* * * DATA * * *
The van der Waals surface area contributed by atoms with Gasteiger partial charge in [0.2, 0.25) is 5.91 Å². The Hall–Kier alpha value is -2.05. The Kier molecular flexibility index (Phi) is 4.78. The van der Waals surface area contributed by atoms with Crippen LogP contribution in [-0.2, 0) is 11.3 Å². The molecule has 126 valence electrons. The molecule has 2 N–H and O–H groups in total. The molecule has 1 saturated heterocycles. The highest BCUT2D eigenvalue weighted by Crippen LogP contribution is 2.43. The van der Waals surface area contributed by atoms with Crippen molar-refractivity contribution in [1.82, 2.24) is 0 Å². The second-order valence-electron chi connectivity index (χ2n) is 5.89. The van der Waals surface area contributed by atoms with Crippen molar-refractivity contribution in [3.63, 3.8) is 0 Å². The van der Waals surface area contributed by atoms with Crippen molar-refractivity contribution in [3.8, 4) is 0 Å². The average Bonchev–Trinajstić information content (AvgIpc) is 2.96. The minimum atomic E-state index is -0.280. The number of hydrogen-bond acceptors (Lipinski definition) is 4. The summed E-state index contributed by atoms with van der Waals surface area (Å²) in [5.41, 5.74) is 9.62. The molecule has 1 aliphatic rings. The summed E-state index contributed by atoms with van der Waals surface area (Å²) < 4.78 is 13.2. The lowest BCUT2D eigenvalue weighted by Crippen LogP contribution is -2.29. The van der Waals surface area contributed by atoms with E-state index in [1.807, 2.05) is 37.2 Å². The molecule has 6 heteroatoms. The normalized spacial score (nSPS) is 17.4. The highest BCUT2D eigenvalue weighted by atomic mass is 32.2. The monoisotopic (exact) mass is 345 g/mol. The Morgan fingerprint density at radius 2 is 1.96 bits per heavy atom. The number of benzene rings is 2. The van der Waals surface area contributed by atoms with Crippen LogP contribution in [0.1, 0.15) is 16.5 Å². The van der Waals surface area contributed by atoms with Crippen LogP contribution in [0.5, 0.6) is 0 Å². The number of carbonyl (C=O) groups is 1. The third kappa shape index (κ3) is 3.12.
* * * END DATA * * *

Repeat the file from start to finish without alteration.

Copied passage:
The van der Waals surface area contributed by atoms with Gasteiger partial charge in [0.2, 0.25) is 5.91 Å². The Hall–Kier alpha value is -2.05. The Kier molecular flexibility index (Phi) is 4.78. The van der Waals surface area contributed by atoms with Crippen LogP contribution in [-0.2, 0) is 11.3 Å². The molecule has 126 valence electrons. The molecule has 2 N–H and O–H groups in total. The molecule has 1 saturated heterocycles. The highest BCUT2D eigenvalue weighted by Crippen LogP contribution is 2.43. The van der Waals surface area contributed by atoms with Crippen molar-refractivity contribution in [1.82, 2.24) is 0 Å². The second-order valence-electron chi connectivity index (χ2n) is 5.89. The van der Waals surface area contributed by atoms with Crippen molar-refractivity contribution in [3.63, 3.8) is 0 Å². The van der Waals surface area contributed by atoms with Crippen molar-refractivity contribution in [3.8, 4) is 0 Å². The average Bonchev–Trinajstić information content (AvgIpc) is 2.96. The minimum atomic E-state index is -0.280. The number of hydrogen-bond acceptors (Lipinski definition) is 4. The summed E-state index contributed by atoms with van der Waals surface area (Å²) in [5.41, 5.74) is 9.62. The molecule has 1 aliphatic rings. The summed E-state index contributed by atoms with van der Waals surface area (Å²) < 4.78 is 13.2. The lowest BCUT2D eigenvalue weighted by Crippen LogP contribution is -2.29. The van der Waals surface area contributed by atoms with E-state index in [1.807, 2.05) is 37.2 Å². The molecule has 6 heteroatoms. The normalized spacial score (nSPS) is 17.4. The highest BCUT2D eigenvalue weighted by atomic mass is 32.2. The monoisotopic (exact) mass is 345 g/mol. The Morgan fingerprint density at radius 2 is 1.96 bits per heavy atom. The number of benzene rings is 2. The van der Waals surface area contributed by atoms with Crippen LogP contribution in [0.1, 0.15) is 16.5 Å². The van der Waals surface area contributed by atoms with Crippen LogP contribution in [0.5, 0.6) is 0 Å². The number of carbonyl (C=O) groups is 1. The third kappa shape index (κ3) is 3.12.